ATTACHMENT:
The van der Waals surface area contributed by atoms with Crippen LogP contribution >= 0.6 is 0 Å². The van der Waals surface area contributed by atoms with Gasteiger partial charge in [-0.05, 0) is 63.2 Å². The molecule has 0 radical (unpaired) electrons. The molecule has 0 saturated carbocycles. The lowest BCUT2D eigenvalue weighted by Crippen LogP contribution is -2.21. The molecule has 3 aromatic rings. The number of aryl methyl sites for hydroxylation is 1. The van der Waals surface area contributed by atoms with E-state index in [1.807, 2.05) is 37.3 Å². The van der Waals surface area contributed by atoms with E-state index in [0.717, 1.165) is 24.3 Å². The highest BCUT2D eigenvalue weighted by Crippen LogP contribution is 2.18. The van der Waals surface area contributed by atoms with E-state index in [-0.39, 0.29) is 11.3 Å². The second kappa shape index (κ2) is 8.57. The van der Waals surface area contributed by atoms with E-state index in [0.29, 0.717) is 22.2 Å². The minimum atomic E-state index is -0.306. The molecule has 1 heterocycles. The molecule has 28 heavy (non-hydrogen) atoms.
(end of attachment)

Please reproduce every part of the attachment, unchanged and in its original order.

The van der Waals surface area contributed by atoms with Crippen LogP contribution >= 0.6 is 0 Å². The van der Waals surface area contributed by atoms with Gasteiger partial charge in [-0.05, 0) is 63.2 Å². The molecule has 0 radical (unpaired) electrons. The molecule has 0 saturated carbocycles. The lowest BCUT2D eigenvalue weighted by Crippen LogP contribution is -2.21. The molecule has 3 aromatic rings. The number of aryl methyl sites for hydroxylation is 1. The van der Waals surface area contributed by atoms with E-state index in [1.807, 2.05) is 37.3 Å². The van der Waals surface area contributed by atoms with E-state index in [0.717, 1.165) is 24.3 Å². The highest BCUT2D eigenvalue weighted by Crippen LogP contribution is 2.18. The van der Waals surface area contributed by atoms with E-state index in [-0.39, 0.29) is 11.3 Å². The second kappa shape index (κ2) is 8.57. The van der Waals surface area contributed by atoms with E-state index in [0.29, 0.717) is 22.2 Å². The minimum atomic E-state index is -0.306. The molecule has 1 heterocycles. The molecule has 28 heavy (non-hydrogen) atoms.